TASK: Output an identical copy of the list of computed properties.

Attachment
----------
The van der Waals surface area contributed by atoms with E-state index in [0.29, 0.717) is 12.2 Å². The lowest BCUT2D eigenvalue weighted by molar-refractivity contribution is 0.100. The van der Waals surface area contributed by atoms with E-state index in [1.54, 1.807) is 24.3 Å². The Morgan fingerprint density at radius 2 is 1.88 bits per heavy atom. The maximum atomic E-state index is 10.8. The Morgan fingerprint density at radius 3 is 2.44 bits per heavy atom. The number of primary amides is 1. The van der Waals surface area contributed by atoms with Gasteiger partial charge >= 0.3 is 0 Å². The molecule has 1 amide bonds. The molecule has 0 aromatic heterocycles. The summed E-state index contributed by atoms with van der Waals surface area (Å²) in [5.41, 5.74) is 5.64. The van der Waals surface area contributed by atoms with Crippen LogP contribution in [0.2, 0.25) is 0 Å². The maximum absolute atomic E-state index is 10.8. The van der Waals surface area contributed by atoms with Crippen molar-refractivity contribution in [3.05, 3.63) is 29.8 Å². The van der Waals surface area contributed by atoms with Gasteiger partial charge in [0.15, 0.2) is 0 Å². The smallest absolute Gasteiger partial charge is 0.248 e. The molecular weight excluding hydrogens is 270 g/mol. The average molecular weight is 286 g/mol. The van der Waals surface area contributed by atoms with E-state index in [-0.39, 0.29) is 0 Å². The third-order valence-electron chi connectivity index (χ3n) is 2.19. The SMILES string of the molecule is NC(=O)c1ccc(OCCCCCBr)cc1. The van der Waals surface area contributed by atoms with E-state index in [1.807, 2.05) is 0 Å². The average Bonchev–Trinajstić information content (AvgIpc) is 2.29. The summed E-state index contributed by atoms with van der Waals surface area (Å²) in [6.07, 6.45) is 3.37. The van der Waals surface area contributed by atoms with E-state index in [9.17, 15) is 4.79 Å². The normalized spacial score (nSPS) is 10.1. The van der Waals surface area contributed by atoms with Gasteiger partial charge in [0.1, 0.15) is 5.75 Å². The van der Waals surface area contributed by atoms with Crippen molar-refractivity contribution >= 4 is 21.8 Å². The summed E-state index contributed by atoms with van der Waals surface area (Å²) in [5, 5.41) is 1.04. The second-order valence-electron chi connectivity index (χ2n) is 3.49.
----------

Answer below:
The van der Waals surface area contributed by atoms with E-state index in [0.29, 0.717) is 12.2 Å². The lowest BCUT2D eigenvalue weighted by molar-refractivity contribution is 0.100. The van der Waals surface area contributed by atoms with E-state index in [1.54, 1.807) is 24.3 Å². The Morgan fingerprint density at radius 2 is 1.88 bits per heavy atom. The maximum atomic E-state index is 10.8. The Morgan fingerprint density at radius 3 is 2.44 bits per heavy atom. The number of primary amides is 1. The van der Waals surface area contributed by atoms with Gasteiger partial charge >= 0.3 is 0 Å². The molecule has 1 amide bonds. The molecule has 0 aromatic heterocycles. The summed E-state index contributed by atoms with van der Waals surface area (Å²) in [5.41, 5.74) is 5.64. The van der Waals surface area contributed by atoms with Crippen LogP contribution in [0.2, 0.25) is 0 Å². The maximum absolute atomic E-state index is 10.8. The van der Waals surface area contributed by atoms with Crippen molar-refractivity contribution in [3.05, 3.63) is 29.8 Å². The van der Waals surface area contributed by atoms with Gasteiger partial charge in [0.15, 0.2) is 0 Å². The smallest absolute Gasteiger partial charge is 0.248 e. The molecular weight excluding hydrogens is 270 g/mol. The average molecular weight is 286 g/mol. The van der Waals surface area contributed by atoms with E-state index in [-0.39, 0.29) is 0 Å². The third-order valence-electron chi connectivity index (χ3n) is 2.19. The SMILES string of the molecule is NC(=O)c1ccc(OCCCCCBr)cc1. The van der Waals surface area contributed by atoms with E-state index in [1.807, 2.05) is 0 Å². The average Bonchev–Trinajstić information content (AvgIpc) is 2.29. The summed E-state index contributed by atoms with van der Waals surface area (Å²) in [6.07, 6.45) is 3.37. The van der Waals surface area contributed by atoms with E-state index in [9.17, 15) is 4.79 Å². The normalized spacial score (nSPS) is 10.1. The van der Waals surface area contributed by atoms with Gasteiger partial charge in [0.1, 0.15) is 5.75 Å². The van der Waals surface area contributed by atoms with Crippen molar-refractivity contribution >= 4 is 21.8 Å². The summed E-state index contributed by atoms with van der Waals surface area (Å²) in [5, 5.41) is 1.04. The second-order valence-electron chi connectivity index (χ2n) is 3.49.